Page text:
Mit "LEMMY" liefern die Regisseure Greg Olliver und Wes Orshoski den schonungslosen Einblick in das unglaubliche Leben des legendären Heavy Metal-Pioniers Lemmy Kilmister, Frontmann der mitunter einflussreichsten Kult-Band aller Zeiten: MOTÖRHEAD.
Seit mehr als vier Jahrzehnten kreuzt Lemmy's von Drogen und rauer Stimme gekennzeichnete Karriere einschlägige Momente der Rock-Geschichte: Er sah die Beatles im Cavern Club, arbeitete als Roadie für Jimi Hendrix, unterrichtete Sid Vicious und spielte sowohl in Merseybeat und Psychedelic Rock Bands, bevor er begann Punk und Metal zu vereinen und schließlich MOTÖRHEAD ins Leben rief.
Währenddessen inspirierte er weitere Showgrößen des Rock'n'Roll wie z.B. Dave Grohl, Slash und Metallica - alle sind in "LEMMY" vertreten, neben Ozzy Osbourne, Alice Cooper und vielen weiteren... Dieser Film zeigt den Godfather of Heavy Metal hautnah, unverfälscht und auf eine enorm humorvolle Art und Weise!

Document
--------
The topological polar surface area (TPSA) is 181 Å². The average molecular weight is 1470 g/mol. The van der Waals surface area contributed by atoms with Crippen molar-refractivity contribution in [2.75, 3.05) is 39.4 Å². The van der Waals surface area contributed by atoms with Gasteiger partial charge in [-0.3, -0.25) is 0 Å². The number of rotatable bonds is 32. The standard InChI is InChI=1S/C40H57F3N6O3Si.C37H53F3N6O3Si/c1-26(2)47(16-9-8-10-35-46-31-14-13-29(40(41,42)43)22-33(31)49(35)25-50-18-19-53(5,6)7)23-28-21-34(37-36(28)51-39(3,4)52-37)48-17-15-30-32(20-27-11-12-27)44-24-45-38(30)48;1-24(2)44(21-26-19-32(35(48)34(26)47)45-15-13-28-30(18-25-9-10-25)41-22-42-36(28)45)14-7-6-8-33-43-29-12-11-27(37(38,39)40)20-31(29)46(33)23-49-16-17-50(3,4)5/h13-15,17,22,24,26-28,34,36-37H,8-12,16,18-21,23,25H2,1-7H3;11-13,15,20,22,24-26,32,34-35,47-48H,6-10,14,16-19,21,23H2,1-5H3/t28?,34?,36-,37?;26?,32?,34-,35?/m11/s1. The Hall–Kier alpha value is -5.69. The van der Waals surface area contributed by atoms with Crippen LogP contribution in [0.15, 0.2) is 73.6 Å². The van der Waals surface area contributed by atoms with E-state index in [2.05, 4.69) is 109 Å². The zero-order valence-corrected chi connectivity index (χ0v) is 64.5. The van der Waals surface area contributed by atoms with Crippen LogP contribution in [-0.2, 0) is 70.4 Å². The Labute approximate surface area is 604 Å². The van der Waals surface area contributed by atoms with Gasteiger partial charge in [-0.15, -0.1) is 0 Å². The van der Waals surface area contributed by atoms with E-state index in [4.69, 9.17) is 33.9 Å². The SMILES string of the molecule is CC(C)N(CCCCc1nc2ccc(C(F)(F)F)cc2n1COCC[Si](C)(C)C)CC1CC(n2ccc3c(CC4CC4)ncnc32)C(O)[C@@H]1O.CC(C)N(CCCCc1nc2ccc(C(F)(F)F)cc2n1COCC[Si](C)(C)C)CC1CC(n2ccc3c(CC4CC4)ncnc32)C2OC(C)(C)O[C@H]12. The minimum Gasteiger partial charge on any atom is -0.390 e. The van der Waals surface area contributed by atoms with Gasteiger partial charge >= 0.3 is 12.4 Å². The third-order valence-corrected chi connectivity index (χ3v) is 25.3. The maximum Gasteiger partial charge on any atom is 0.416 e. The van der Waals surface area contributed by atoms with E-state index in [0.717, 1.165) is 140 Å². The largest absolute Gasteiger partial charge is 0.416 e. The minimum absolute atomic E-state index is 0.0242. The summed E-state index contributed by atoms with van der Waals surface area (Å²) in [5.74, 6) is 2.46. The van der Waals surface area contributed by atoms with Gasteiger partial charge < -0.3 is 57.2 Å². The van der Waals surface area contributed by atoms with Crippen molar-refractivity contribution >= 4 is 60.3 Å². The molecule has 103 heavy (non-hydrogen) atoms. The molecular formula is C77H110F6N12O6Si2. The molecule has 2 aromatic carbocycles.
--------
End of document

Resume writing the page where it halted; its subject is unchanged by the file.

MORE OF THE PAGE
GREG OLLIVER (Co-Director/Producer & Cinematographer/Editor)
Als Regisseur hat Greg Olliver bereits mit Joan Jett, Snoop Dogg, Carmen Electra, Dale Earnhardt Jr., The New York Rangers und vielen anderen gearbeitet. Zusammen mit Burning Spear schuf er seine biographische Dokumentation. Darüber hinaus entwickelte er Shows für MTV sowie Fuel TV und führte dabei ebenfalls Regie und verantwortete die Produktion. Derzeit beendet Olliver seine Arbeit an seiner Dokumentation über den 97-jährigen Briten Michael Burn MC.
WES ORSHOSKI BIO (Co-Director/Producer)
LEMMY ist Wes Orshoski's Regie Debüt. In den letzten zwanzig Jahren war er vorrangig als Musik Fotograf und Journalist aktiv und interviewte beispielsweise Johnny Cash und Joe Strummer. Seine Texte und Bilder wurde in verschiedenen Magazinen wie Rolling Stone, NME, The Wall Street Journal und The Source veröffentlicht. Außerdem arbeitete Orshoski mit Olliver an der Burning Spear Dokumentation und entwickelt aktuell die Dokumentation über den Keyboarder Ian McLagan der Band Small Faces.
WES ORSHOSKI notes: